MR. CUNNINGHAM: You will hear from them,
you know, at some point we'll talk about when the next
meeting on this subject would be.
DR. WALLIS: Good to hear on that, too, to
know that they're fully behind you and they really
appreciate the product.
MR. ROSEN: It's not going to change what
they want --
MR. CUNNINGHAM: So it's just in the next
-- in Phase 2 Research will be behind it and all are
supporting them. It becomes their lead to do it.
And, yes, I expect that sometime in a few
months from now the committee would want to hear from
the staff again in terms of now -- given -- presumably
this paper goes forward, now what's happening.
MR. ROSEN: Is the risk-informed licensing
panel in this process?
MS. DROUIN: Yes.
MR. CUNNINGHAM: Yes. They basically
concurred in these recommendations.
Just to be clear, some people understand
how it works. This is -- Mary and Alan said, this
paper is with EDO. NRR has concurred in this as well
as Research. So this is not just Research's opinion
on this. NRR has concurred in the paper.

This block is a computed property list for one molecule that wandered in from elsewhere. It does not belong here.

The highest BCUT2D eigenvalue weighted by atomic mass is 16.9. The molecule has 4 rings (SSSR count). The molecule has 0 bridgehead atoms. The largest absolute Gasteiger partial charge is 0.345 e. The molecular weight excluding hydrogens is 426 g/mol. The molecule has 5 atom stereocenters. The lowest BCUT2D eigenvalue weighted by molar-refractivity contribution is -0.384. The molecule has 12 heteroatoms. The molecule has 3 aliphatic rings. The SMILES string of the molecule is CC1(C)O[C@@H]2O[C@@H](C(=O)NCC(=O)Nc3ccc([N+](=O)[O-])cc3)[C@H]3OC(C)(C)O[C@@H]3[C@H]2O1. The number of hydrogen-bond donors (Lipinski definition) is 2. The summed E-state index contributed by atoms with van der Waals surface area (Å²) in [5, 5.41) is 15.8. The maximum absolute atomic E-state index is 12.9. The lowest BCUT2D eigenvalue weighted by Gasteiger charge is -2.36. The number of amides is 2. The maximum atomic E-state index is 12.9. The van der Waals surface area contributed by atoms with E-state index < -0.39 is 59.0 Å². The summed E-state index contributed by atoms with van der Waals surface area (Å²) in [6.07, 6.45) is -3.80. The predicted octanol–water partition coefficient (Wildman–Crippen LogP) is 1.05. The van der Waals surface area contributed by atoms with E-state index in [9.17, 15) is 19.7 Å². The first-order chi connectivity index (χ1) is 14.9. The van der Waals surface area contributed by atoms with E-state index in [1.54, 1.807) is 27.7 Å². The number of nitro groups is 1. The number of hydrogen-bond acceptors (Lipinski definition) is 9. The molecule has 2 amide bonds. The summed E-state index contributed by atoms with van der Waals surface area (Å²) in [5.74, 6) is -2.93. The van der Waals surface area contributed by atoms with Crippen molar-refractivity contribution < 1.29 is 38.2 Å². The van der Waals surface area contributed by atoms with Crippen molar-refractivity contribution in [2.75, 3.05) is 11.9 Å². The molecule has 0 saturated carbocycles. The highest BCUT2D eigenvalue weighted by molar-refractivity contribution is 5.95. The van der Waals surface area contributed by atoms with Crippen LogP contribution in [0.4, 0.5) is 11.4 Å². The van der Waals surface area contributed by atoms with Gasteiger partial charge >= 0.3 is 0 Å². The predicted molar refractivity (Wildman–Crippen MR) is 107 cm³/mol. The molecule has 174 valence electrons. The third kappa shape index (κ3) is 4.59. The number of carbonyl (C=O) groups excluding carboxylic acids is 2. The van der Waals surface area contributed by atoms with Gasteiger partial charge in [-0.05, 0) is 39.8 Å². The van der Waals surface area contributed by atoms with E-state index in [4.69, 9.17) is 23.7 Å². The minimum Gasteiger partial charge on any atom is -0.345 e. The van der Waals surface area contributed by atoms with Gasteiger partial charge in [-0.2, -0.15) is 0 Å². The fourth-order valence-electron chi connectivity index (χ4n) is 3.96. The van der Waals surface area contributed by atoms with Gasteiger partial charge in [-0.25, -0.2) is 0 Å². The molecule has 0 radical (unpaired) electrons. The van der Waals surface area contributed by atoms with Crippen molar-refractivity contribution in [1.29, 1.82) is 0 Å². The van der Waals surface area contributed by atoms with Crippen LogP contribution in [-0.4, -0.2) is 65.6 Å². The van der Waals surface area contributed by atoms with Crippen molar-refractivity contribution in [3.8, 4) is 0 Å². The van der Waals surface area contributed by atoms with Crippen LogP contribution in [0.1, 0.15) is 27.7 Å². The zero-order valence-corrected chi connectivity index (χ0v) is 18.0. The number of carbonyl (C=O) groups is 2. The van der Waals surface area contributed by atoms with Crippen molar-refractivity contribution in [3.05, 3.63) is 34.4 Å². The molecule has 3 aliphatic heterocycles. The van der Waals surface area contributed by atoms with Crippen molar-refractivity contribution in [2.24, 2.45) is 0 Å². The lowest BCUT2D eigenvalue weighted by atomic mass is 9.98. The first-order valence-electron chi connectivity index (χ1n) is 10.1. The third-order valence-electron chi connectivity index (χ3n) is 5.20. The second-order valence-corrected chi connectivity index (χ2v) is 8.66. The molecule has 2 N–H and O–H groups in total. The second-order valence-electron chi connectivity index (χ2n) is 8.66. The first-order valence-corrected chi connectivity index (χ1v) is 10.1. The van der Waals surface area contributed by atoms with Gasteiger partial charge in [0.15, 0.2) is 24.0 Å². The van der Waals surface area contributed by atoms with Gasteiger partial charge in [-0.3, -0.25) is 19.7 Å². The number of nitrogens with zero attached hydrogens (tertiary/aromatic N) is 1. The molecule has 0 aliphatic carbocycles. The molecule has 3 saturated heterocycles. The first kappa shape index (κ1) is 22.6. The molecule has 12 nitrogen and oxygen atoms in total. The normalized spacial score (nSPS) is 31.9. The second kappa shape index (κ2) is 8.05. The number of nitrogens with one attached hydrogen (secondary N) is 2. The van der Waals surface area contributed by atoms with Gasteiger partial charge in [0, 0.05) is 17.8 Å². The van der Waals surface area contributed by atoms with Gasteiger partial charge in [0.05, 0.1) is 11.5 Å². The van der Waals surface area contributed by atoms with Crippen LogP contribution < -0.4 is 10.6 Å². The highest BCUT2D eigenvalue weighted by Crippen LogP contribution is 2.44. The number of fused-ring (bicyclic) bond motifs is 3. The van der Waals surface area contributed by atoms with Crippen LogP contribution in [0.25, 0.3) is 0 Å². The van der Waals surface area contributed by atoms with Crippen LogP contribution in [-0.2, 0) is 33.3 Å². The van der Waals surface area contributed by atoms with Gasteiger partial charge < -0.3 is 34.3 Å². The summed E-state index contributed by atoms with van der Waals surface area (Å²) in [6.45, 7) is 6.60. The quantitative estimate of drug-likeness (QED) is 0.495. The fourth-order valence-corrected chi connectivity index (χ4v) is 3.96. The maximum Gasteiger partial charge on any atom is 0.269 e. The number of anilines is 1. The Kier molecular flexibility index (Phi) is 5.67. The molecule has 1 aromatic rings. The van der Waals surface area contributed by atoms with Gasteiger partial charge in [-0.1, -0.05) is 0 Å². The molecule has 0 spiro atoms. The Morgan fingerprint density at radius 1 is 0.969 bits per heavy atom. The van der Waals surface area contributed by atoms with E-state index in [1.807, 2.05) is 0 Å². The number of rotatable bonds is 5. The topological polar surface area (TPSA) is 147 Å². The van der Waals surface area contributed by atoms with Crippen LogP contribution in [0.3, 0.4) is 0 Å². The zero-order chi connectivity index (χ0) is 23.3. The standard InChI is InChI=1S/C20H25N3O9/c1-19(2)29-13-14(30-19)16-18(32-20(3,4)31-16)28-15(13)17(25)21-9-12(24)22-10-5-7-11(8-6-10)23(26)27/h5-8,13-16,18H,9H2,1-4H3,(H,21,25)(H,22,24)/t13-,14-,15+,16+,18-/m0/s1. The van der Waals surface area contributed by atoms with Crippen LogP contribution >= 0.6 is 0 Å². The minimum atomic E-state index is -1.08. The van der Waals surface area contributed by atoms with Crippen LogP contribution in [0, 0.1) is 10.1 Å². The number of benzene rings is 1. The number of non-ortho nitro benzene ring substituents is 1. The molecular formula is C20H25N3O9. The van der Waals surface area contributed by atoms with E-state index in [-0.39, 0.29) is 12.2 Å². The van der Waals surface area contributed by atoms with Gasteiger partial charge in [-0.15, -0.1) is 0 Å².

DR. WALLIS: Well, looking at this from a
personal perspective at what might have been achieved
by the time I leave the ACRS, if I can go back to talk
to my friend and they say "Well, what have you been
doing in Washington that made any sense that actually
achieved something." I can say "Well, those guys
managed to risk-inform 50.46."
MR. CUNNINGHAM: 50.46, yes.
DR. WALLIS: And maybe we had something to
do with it. That would be something that I'd like to
be able to say.
MR. CUNNINGHAM: Okay. I think we'd like
you to be able to say it, too.
MS. DROUIN: Any other questions?
DR. SHACK: No more questions?
I think maybe it's time for a break and we
can come back at 4:00 or a few minutes after and hear
(Whereupon, at 3:44 p.m. off the record
until 4:05 p.m.)
DR. SHACK: Well, now that Adrian's had 15
minutes to think about, I think we can get his
DR. APOSTOLAKIS: Maybe you can start by
telling us what's new in what you heard that we didn't
know before. I mean, I -- we -- I didn't know, at
MR. HEYMER: Good afternoon. My name is
Adrian Heymer. I'm a project manager with NEI on
I have with me today Bob Osterieder from
Westinghouse Group and Terry Reick from the BWR Group,
Terry Reick's from Exelon in their Chicago offices.
And Bob's a project manager for Westinghouse looking
after risk-informed activities for the Westinghouse
We are just going to give you some initial
feedback on what we heard. What was new, I think, was